So even though the founders worked assiduously to maintain the separation of church and state, they might well have spoken of the sacredness of civil institutions. If they refrained, it would more likely be out of modesty. Tom Jefferson, for example, would have been a wee bit uncomfortable at the idea that he had written a "sacred" document in the Declaration.
Q: How do presidential historians determine a president's state of origin? Is it the state that they are born in or the state that they resided in when they were elected? In other words, is President Biden the second president from Pennsylvania or the first president from Delaware? S.W., Warminster, PA
A: It's something of a judgment call based on where they were born, but more importantly where they lived and prospered as an adult, and, most importantly, where they ran for office. If someone was elected to Congress from Illinois (like Abraham Lincoln or Barack Obama), or was elected governor of California (like Ronald Reagan), then that is clearly their home state, even if they were born elsewhere (Kentucky, Hawaii, and Illinois, respectively, for these three men).
The only time it gets tricky, really, is with career generals. Those presidents generally lived many places as adults, and often achieved their greatest professional attainments outside the United States. And since they have no pre-presidential runs for office, that doesn't work as a tiebreaker.
Ultimately, the three non-politician generals to be elected president are all identified with the states where they spent their formative years—Kentucky for Zachary Taylor, Ohio for Ulysses S. Grant, and Kansas for Dwight D. Eisenhower. This despite the fact that they were living in, respectively, Louisiana, Illinois, and New York at the time of their election.
Q: Since (Z) doesn't seem to be a big fan of Steven Spielberg (and I get why), I'm just curious: What did he think of the movie "Lincoln"? I liked it, but maybe we're not on the same page... E.K., Brignoles, France
A: "Lincoln" is one of the few Spielberg films he likes, largely because of Daniel Day-Lewis' jaw-dropping performance. Further, the story has enough significance and emotional resonance on its own that Spielberg did not need to overplay it, the way he is prone to do. The same holds for "Schindler's List," except replace "Daniel Day-Lewis" with "Ralph Fiennes."
Beyond that, (Z) likes some of Spielberg's popcorn films, particularly the first and third Indiana Jones films, as well as "Duel." On the other hand, "Jaws" came out when (Z) was 2, and "Close Encounters" came out when he was 6, and so by the time he saw them, they felt very dated. However, he can see how they were a revelation for viewers during their original theatrical run. He was old enough (9-10) to theoretically appreciate "E.T.," but didn't. And his interest in history covers only the last few centuries, so millions-of-years-old dinosaurs are not his cup of tea.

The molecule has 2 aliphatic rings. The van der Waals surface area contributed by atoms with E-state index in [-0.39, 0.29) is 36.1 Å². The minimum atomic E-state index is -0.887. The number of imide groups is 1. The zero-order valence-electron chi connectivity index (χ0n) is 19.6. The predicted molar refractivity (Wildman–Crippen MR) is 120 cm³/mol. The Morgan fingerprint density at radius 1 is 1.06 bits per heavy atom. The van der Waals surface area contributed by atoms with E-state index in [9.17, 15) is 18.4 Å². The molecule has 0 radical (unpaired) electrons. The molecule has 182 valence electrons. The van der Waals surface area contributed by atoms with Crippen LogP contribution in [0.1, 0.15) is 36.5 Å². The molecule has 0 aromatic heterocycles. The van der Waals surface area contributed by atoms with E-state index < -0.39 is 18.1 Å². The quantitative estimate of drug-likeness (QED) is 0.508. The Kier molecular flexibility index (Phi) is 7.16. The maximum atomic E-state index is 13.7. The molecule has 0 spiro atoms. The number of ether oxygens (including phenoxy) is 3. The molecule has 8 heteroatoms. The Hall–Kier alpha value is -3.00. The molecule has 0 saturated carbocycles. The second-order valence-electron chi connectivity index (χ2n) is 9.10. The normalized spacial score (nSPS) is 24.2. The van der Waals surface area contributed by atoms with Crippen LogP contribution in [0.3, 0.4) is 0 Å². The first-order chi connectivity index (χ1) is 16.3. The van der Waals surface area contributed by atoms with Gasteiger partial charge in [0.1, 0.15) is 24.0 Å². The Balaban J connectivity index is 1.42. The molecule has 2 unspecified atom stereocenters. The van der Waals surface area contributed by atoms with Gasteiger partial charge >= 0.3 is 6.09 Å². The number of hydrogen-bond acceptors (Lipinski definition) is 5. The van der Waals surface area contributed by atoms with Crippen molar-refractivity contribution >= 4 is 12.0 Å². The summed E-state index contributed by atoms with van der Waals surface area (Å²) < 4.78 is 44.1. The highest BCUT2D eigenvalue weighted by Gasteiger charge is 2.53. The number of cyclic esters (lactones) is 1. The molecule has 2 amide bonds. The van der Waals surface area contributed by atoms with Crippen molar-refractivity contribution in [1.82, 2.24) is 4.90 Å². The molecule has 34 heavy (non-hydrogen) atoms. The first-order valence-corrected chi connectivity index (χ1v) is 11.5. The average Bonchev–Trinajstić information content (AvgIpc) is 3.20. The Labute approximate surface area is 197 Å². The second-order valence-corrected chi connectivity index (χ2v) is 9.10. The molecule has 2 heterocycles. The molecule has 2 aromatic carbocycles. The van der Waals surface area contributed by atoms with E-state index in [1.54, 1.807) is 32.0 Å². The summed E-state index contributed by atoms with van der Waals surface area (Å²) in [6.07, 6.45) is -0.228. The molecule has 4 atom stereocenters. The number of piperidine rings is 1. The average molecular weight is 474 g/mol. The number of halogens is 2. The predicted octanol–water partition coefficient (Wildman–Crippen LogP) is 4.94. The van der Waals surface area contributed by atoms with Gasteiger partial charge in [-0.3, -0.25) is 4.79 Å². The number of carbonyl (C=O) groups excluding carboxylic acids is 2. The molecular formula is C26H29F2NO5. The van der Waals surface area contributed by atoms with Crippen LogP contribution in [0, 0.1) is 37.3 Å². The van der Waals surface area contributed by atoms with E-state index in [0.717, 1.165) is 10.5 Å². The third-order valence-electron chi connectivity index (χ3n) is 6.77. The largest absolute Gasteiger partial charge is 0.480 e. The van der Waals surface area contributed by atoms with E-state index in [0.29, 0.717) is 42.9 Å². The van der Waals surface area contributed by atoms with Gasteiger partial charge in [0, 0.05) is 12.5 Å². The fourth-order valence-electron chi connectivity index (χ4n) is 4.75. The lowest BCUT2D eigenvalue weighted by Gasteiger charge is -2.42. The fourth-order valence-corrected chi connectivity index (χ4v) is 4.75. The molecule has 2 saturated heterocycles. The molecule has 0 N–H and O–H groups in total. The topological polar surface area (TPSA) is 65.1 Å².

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---The Votemaster and Zenger
Jan29 A House Divided against Itself Cannot Stand
Jan29 Senate News, Part I: Jordan Out
Jan29 Senate News, Part II: Rubio May Be Bulletproof
Jan29 Question Answered: It Was Trump
Jan29 Another Question Answered: It Was a Hacky Decision
Jan29 Bird Isn't the Word
Jan28 Some Democrats Are Working on Plan B
Jan28 Trump's Targets
Jan28 The Pentagon Wants Its Money Back
Jan28 Democrats Need to Move Fast
Jan28 The Art of the Presidency
Jan28 Biden Has Created a Commission to Study the Judiciary
Jan28 Tens of Thousands of Voters Have Ceased to Be Republicans
Jan28 Federal Judges Are Starting to Retire
Jan28 North Carolina Senate Race Heats Up
Jan28 Senate Republicans Worry about More Retirements
Jan28 Scott Will Back Rubio for Reelection
Jan27 Trump Looks to Be Impeachy Keen
Jan27 Biden Administration Clears Up Vaccine Promises...
Jan27 ...And Otherwise Remains Busy...
Jan27 ...But Life Is About to Get Harder
Jan27 Murkowski Won't Switch Parties
Jan27 Democrats' Ace in the Hole?
Jan27 About that Trump Presidential Library...
Jan26 Biden's Been Busy...
Jan26 ...And So Has the Senate...
Jan26 ...and the Supreme Court, Too
Jan26 Portman Is Out...
Jan26 ...And Sarah Sanders Is In
Jan26 Hawley Takes His Heel Turn
Jan26 Dominion Sues Giuliani
Jan25 Second Impeachment Trial Could Be Different from First One
Jan25 Durbin Is Open to Scrapping the Filibuster
Jan25 Biden's Cabinet Does Not Look Like Cabinets Past
Jan25 State Election Officials Are Taking Guidance from the 2020 Election
Jan25 The Rio Grande Valley Will Be a Battleground in 2022
Jan25 Business Sucks: The Sequel
Jan25 You Can't Please All of the People All of the Time
Jan25 Election Action is in Louisiana
Jan25 Republicans Who Voted to Impeach Trump Are Already Facing Primary Opponents
Jan25 Trump Wants to Start a New Party
Jan24 Sunday Mailbag
Jan23 Saturday Q&A
Jan22 Biden Declares War
Jan22 Biden Slowly Staffs Up
Jan22 About that Unity...
Jan22 The Impeachment Dance Continues
Jan22 Biden Inaugural Address: The Reviews Are In
Jan22 Turns Out Biden's Was Bigger than Trump's, After All